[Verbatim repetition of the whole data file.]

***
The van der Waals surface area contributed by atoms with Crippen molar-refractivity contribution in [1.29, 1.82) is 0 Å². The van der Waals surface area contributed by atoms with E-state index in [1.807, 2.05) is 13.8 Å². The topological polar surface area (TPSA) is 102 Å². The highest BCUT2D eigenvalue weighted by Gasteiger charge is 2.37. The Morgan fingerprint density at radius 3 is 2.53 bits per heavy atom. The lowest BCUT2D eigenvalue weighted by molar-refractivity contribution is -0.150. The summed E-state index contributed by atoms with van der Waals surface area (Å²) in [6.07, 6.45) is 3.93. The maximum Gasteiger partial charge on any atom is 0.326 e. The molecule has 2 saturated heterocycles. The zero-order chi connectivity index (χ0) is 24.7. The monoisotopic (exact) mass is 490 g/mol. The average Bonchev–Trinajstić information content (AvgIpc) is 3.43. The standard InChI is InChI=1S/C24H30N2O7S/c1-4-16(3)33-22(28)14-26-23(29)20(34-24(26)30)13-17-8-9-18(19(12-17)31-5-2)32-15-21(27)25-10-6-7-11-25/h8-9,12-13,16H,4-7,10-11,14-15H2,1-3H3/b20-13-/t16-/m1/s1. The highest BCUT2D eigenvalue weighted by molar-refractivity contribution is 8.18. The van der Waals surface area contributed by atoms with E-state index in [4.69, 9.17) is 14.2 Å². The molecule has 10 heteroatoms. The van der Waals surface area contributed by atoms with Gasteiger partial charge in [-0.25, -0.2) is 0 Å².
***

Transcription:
The van der Waals surface area contributed by atoms with Crippen molar-refractivity contribution in [1.29, 1.82) is 0 Å². The van der Waals surface area contributed by atoms with E-state index in [1.807, 2.05) is 13.8 Å². The topological polar surface area (TPSA) is 102 Å². The highest BCUT2D eigenvalue weighted by Gasteiger charge is 2.37. The Morgan fingerprint density at radius 3 is 2.53 bits per heavy atom. The lowest BCUT2D eigenvalue weighted by molar-refractivity contribution is -0.150. The summed E-state index contributed by atoms with van der Waals surface area (Å²) in [6.07, 6.45) is 3.93. The maximum Gasteiger partial charge on any atom is 0.326 e. The molecule has 2 saturated heterocycles. The zero-order chi connectivity index (χ0) is 24.7. The monoisotopic (exact) mass is 490 g/mol. The average Bonchev–Trinajstić information content (AvgIpc) is 3.43. The standard InChI is InChI=1S/C24H30N2O7S/c1-4-16(3)33-22(28)14-26-23(29)20(34-24(26)30)13-17-8-9-18(19(12-17)31-5-2)32-15-21(27)25-10-6-7-11-25/h8-9,12-13,16H,4-7,10-11,14-15H2,1-3H3/b20-13-/t16-/m1/s1. The highest BCUT2D eigenvalue weighted by molar-refractivity contribution is 8.18. The van der Waals surface area contributed by atoms with E-state index in [4.69, 9.17) is 14.2 Å². The molecule has 10 heteroatoms. The van der Waals surface area contributed by atoms with Gasteiger partial charge in [-0.25, -0.2) is 0 Å².